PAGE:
“How does the princess become a queen?” We are hardwired to believe that the answer lies in marrying the prince. But what if there were another way? What if a woman could just come into her own story and that was it for her? After a certain age, unmarried women are seen as misfits. Arab families are no exception, if anything, they have it multiplied. As a French woman with Tunisian descent, I learned this firsthand. That is exactly the angle taken by “Meskina,” a Dutch movie released on Netflix on March 4. As a matter of fact, “meskina” is an Arab word that describes someone who is pathetic in a spiteful way. But is the heroine of the movie rightly a pity case?
“Meskina” pulls you into the life of Leyla (Maryam Hassouni), a Moroccan-Dutch single thirty-year-old aspiring writer. Shaped around a hint of “Bridget Jones” mixed with a more cultural Eastern side, “Meskina” comes to shake things up in the romantic comedy genre. Leyla is pitied upon. However, interestingly enough, she comes forth as an outsider who doesn’t value marriage as much as her entourage does. While her family is partial to gossip and rumors, each funnier than the last about her “lamentable life,” Leyla is actually in a secret relationship with Moroccan-Dutch celebrity Abdelkarim (Olaf Ait Tami). They get married, she works with him at his music label and lives the dream. But after four years, their marriage withered away when the flame burned out and Abdelkarim cheated on her. To escape her prying and judgmental family, Leyla takes a leap on a job at an events company and gives in to letting her family fix her up with a new suitor — make that two, actually. She meets two beaus and doesn’t feel like choosing. There begins a frenetic double-life where Leyla navigates through her boyfriends, her newfound job and writing her book.
On a side note, viewers are given a glimpse of what it is like to live in two different cultures. Two languages get tangled up, whilst Leyla juggles between the life she has outside home and the one — more traditional, that she leads within her family. Similarly, the wedding ceremonies in the movie delve viewers right into the cultural differences. The customary gowns, the music and the decor are all very realistic of the Moroccan marriage.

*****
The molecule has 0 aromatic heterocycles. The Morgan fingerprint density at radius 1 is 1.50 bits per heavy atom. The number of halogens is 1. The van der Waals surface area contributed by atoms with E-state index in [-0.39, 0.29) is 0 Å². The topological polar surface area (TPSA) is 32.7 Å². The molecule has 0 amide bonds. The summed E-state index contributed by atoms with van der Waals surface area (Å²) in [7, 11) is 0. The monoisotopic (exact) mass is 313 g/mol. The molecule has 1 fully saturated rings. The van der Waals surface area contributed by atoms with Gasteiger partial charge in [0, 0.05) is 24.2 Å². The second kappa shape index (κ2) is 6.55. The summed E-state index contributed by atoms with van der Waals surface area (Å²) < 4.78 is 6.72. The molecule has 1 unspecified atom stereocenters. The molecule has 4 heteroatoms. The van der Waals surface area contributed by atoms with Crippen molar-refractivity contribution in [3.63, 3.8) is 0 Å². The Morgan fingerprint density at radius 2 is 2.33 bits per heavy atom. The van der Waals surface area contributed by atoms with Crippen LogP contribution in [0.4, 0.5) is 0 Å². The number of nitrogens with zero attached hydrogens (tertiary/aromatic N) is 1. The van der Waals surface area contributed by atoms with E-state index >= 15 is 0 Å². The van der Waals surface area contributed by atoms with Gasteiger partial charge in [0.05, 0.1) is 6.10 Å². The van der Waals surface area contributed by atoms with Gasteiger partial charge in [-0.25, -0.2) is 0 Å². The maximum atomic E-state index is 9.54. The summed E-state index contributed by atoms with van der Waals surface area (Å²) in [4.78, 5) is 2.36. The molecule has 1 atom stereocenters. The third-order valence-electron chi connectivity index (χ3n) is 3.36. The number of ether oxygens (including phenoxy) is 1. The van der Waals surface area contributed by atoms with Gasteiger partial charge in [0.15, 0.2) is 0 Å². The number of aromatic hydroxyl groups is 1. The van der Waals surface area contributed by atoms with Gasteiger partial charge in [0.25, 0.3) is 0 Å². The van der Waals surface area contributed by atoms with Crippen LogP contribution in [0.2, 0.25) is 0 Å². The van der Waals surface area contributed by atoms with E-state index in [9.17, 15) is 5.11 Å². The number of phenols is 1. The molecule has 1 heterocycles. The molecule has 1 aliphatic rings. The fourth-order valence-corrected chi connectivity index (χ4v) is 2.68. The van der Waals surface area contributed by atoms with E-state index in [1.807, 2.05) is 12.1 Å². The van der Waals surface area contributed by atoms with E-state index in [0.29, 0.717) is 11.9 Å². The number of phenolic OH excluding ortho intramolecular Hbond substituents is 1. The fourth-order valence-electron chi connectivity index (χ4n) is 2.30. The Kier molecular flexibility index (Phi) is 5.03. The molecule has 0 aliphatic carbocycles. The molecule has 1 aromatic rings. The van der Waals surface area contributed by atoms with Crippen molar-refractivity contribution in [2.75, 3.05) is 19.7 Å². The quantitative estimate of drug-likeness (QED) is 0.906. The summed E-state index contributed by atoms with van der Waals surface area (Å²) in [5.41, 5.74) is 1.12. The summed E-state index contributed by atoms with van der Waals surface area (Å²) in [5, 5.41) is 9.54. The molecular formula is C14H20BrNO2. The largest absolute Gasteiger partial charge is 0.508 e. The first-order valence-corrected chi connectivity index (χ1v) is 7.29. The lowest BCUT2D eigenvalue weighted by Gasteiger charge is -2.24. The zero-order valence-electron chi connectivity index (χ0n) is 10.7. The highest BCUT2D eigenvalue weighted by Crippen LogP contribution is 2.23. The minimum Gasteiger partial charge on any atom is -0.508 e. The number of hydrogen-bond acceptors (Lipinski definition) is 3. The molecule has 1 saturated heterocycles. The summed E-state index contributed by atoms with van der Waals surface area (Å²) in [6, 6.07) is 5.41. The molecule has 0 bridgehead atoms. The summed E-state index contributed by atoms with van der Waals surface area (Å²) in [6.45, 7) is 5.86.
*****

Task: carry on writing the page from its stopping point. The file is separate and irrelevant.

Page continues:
Throughout the film, Leyla narrates her story to the children in her life in the format of a fairytale. As she longs to be a published author, the two components effortlessly fit together. But Leyla is not your usual “princess.” She goes from not being ready to get married, to having several love affairs to finally understanding that happiness and romantic love aren’t mutually exclusive.
Another compelling point put forth by the plot is how going rogue might direct you to a better road. When Leyla starts working at her new office, she is told to do what she is asked without compromise. Although she doesn’t seem like the bold type, she cannot help but end up doing things her way, which is fortunate, because it enables her to outdo herself. Her agoraphobia often keeps her from living her life fully. Nevertheless, she learns to take a chance on herself, and that epitomizes an inspirational message for viewers.
For once, we are provided with a female lead who refuses to settle down. And the best part is: she could! She has options, and very thrilling ones, yet she willingly chooses to turn them all down, asserting that she doesn’t need “to be saved.” She questions all the fairytales we grew up with, that absolutely take women’s voices away. Leyla articulates that all one truly needs is not to find a partner, but one’s self. The argument is breathtakingly illustrated when Leyla readily takes off and gives up a crown in her final public speech (in actuality, the whole scene was mind-blowing). What an intense, meaningful takeaway; it was surely long overdue.
When her ex-boyfriend (Vincent Banić) metaphorically wishes her a good trip at the end of the movie though she is not actually about to travel, viewers soon understand that Leyla’s voyage is in fact one of finding her own calling. She manages to muster the power to say no to appealing offers that have been laid out for her. Sprinkled with resilient female characters, “Meskina” is a much-needed ode to women empowerment. How long are we going to teach our little girls (i.e. the mothers-to-be of society) that “it’s heroic for a princess to sacrifice her own voice if she wants to succeed in love”?
“Meskina” is now available on Netflix.